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# Introduction to Biomedical Statistics

Introduction to Biomedical Statistics. Signal Detection Theory. What do we actually “detect” when we say we’ve detected something?. Signal Detection Theory. What do we actually “detect” when we say we’ve detected something? We say we’ve “detected” when a criterion value exceeds a threshold.

## Introduction to Biomedical Statistics

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### Presentation Transcript

1. Introduction to Biomedical Statistics

2. Signal Detection Theory • What do we actually “detect” when we say we’ve detected something?

3. Signal Detection Theory • What do we actually “detect” when we say we’ve detected something? • We say we’ve “detected” when a criterion value exceeds a threshold

4. Signal Detection Theory • examples: • the onset of a light or sound • the presence of an abnormality on x-ray

5. Signal Detection Theory • There are 4 possible situations Target is: Present Absent Present You Respond: Absent

6. Signal Detection Theory • There are 4 possible situations Target is: Present Absent Present You Respond: Absent

7. Signal Detection Theory • There are 4 possible situations Target is: Present Absent Present You Respond: Absent

8. Signal Detection Theory • There are 4 possible situations Target is: Present Absent Present You Respond: Absent

9. Signal Detection Theory • There are 4 possible situations Target is: Present Absent Present You Respond: Absent

10. Signal Detection Theory • There are 4 possible situations Target is: Present Absent Present You Respond: Absent This is the total # of Target Present Trials

11. Signal Detection Theory • There are 4 possible situations Target is: Present Absent Present You Respond: Absent This is the total # of Target Present Trials

12. Signal Detection Theory • Hit Rate (H) is the proportion of target present trials on which you respond “present”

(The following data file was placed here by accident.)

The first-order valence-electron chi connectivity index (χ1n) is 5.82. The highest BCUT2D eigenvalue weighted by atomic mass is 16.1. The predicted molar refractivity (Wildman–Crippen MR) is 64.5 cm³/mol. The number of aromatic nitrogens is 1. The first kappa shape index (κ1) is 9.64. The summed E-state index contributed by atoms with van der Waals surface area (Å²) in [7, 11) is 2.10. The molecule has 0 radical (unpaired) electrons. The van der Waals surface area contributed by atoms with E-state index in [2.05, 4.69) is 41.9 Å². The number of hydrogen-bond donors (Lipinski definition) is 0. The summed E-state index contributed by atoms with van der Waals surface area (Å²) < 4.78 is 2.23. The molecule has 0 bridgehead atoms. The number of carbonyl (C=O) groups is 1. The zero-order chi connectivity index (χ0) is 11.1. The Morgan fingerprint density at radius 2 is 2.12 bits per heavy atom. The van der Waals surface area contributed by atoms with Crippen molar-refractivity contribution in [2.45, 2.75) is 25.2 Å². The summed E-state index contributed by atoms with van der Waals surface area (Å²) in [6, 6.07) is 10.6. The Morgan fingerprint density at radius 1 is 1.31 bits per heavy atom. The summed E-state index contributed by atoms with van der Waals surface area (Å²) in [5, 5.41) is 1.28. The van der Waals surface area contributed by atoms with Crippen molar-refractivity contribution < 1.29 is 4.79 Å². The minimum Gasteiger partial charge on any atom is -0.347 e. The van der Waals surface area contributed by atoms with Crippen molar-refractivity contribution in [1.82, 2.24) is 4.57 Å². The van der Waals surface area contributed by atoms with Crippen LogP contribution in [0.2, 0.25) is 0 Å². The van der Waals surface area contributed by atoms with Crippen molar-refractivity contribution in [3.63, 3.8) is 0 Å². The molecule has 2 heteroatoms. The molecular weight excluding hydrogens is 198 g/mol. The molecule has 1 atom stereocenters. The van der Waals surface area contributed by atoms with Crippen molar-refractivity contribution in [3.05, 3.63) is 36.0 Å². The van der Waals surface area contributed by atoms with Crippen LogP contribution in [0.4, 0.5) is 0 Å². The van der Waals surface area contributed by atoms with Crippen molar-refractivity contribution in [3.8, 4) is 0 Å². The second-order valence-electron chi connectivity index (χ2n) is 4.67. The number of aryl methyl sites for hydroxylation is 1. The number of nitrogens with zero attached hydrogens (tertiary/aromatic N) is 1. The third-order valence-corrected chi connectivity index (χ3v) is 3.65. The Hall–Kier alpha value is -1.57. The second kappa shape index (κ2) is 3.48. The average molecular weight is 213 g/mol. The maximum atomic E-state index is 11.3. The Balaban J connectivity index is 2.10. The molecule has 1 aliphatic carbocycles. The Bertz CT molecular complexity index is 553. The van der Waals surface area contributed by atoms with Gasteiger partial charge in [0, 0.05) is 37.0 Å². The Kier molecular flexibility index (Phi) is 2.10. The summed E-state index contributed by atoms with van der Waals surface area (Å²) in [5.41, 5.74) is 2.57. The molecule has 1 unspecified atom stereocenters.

13. Signal Detection Theory • Notice that H is a proportion, so 1 - H gives you the “miss” rate or…

14. Signal Detection Theory • False-Alarm Rate (FA) is the proportion of target absent trials on which you respond “present”

15. Signal Detection Theory • Notice that FA is a proportion. 1 minus FA gives you the correct rejections or …

16. Signal Detection Theory • Signal Detection can be modeled as signal + noise with some detection threshold

17. Signal Detection Theory Noise is normally distributed - Target Absent trials still contain some stimulus Frequency Target Absent Stimulus Intensity

18. Signal Detection Theory Target Present trials contain a little bit extra intensity contributed by the signal Noise is normally distributed - Target Absent trials still contain some stimulus Frequency Target Present Target Absent Stimulus Intensity

19. Signal Detection Theory This is the signal’s contribution Target Present trials contain a little bit extra intensity contributed by the signal Noise is normally distributed - Target Absent trials still contain some stimulus Frequency Target Present Target Absent Stimulus Intensity

20. Signal Detection Theory • We can imagine a static criterion above which we’ll respond “target is present” Criterion Frequency Target Present Target Absent Stimulus Intensity

21. Signal Detection Theory • Notice that H, FA, etc thus have graphical meanings Criterion Frequency Proportion Hits Stimulus Intensity

22. Signal Detection Theory • Notice that H, FA, etc thus have graphical meanings Criterion Frequency Proportion Misses Stimulus Intensity

23. Signal Detection Theory • Notice that H, FA, etc thus have graphical meanings Criterion Frequency Proportion False Alarms Stimulus Intensity

24. Signal Detection Theory • Notice that H, FA, etc thus have graphical meanings Criterion Frequency Proportion Correct Rejections Stimulus Intensity

25. Signal Detection Theory • Notice that as H increases, FA also increases Frequency Criterion H Stimulus Intensity

26. Signal Detection Theory • Notice that as H increases, FA also increases Frequency Criterion FA Stimulus Intensity

27. Signal Detection Theory • d’ (pronounced d prime) is a measure of sensitivity to detect a signal from noise and does not depend on criterion - it is the distance between the peaks of the signal present and signal absent curves • d’ is computed by converting from H and FA proportions into their corresponding Z scores and subtracting Zinv(FA) from Zinv(H) Frequency Stimulus Intensity